DNA Storage is Weird

According to a recent statement by Microsoft Research architect Doug Carmean, Microsoft set a goal to “proto-commercialize” DNA storage by 2020. Now, proto-commercializing is the equivalent of a “free beer tomorrow” sign, but at least Microsoft is setting up some kind of goal post for checking back in on the technology.

I’ve heard for a while that DNA storage could be a potential replacement for magnetic tape, at least for archiving. It’s dense and has a long shelf life, which lends itself to the application. But I didn’t have a way to visualize that density. So, against my better judgement, I started doing some math.

According to literally the first Google result, the theoretical max capacity of magnetic media is currently at 23 Gbit/cm². Researchers at Harvard previously found DNA capable of at least 5.5 petabits/mm3.

So what do those numbers actually mean? This is an instance where the strictly measurable does not immediately lend itself to being imaginable. Well I’ll lay it out in more tangible terms.

In a cube that’s 1 millimeter on all sides, DNA can hold about 687TB of data. For comparison’s sake, holding the same amount would require 69 traditional spinning disk hard drives.

Tape is much more dense than a hard drive, but still vastly less dense than DNA. Using 1.2cm thick magnetic tape (I’m using the LTO standard), it would take about 2 kilometers to store the same amount of data. In real terms, we’re seen reels of magnetic tape up to 960 meters, so all told that would only be two (or less, I won’t pretend to be an expert on magnetic tape reel sizes).

Right now, researchers at Microsoft are dealing with two major issues with DNA storage, price and performance. Those are kind of important if this is ever going to be viable for any meaningful market. Price is right now about 10,000 times more expensive than traditional tape, ouch. But as Microsoft works to commodify the process of DNA writing, I see this steadily coming down.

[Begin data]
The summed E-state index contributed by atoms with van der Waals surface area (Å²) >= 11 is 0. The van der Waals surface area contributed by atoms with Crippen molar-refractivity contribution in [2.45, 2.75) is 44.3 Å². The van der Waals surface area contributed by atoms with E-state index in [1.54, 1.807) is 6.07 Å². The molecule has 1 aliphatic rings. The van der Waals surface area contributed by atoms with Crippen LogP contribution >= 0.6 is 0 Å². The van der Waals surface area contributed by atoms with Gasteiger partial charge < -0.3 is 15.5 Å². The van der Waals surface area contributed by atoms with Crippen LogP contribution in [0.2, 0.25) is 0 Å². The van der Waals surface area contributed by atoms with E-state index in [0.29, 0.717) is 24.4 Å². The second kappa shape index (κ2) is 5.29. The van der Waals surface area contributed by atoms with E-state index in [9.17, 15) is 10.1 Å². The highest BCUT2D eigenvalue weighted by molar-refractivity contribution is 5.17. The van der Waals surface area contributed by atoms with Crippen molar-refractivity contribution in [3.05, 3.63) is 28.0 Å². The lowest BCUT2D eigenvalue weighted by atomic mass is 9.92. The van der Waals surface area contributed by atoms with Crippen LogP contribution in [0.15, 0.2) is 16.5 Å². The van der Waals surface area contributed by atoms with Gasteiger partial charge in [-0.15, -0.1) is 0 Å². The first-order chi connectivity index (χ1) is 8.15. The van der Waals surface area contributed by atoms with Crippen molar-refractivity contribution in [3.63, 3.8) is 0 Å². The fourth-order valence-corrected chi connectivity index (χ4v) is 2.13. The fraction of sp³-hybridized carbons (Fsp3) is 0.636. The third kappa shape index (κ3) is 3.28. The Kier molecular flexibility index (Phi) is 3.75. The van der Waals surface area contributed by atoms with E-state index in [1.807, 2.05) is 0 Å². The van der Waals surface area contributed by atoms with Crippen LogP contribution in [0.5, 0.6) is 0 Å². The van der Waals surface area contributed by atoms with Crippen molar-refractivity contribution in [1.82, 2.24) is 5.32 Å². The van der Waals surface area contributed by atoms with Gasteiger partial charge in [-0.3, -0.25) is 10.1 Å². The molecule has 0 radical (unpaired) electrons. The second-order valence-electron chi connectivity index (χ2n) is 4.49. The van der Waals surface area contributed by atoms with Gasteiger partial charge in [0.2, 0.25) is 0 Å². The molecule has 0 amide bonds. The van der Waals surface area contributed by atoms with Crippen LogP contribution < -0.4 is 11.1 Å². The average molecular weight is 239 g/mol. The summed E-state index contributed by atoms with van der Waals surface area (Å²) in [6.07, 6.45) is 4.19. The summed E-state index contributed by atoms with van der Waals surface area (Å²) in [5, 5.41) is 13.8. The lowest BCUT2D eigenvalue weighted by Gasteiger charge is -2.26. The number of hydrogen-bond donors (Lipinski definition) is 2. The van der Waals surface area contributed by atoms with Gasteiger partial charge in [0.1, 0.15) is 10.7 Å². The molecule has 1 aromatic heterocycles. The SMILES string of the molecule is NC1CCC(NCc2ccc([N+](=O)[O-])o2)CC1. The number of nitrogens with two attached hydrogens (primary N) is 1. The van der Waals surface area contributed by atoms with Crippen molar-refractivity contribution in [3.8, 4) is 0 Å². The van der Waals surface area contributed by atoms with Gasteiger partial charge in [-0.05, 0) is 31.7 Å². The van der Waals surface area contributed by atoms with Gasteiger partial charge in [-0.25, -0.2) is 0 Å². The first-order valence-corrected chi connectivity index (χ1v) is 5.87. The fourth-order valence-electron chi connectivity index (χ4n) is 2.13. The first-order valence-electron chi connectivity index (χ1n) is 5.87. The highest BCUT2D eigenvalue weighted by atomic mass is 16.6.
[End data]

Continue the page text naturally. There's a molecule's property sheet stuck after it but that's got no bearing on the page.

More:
Performance is the real bottleneck. Microsoft is targeting about 100MB per second writes for the commercialized product. They have a way to go, because the current best speed is 400 bytes per second. Or to put it another way, right now, writing to that entire 5.5 petabits of storage would take about 54,000 years.

I’ll be interested to see if anyone else is going to attempt to commercialize DNA storage before Microsoft’s 2020 goal. The potential density is certainly tempting. Like any shift of magnitude, it leads to some very weird implications. And the fact that it’s using DNA makes it even more so.

If anyone ever gets DNA storage commercialized, it could completely change the scale of archiving. Or it could be the next holographic storage, and we’ll hear about it being the next big things for the next several decades.

About the author

Rich Stroffolino

Rich has been a tech enthusiast since he first used the speech simulator on a Magnavox Odyssey². Current areas of interest include ZFS, the false hopes of memristors, and the oral history of Transmeta.

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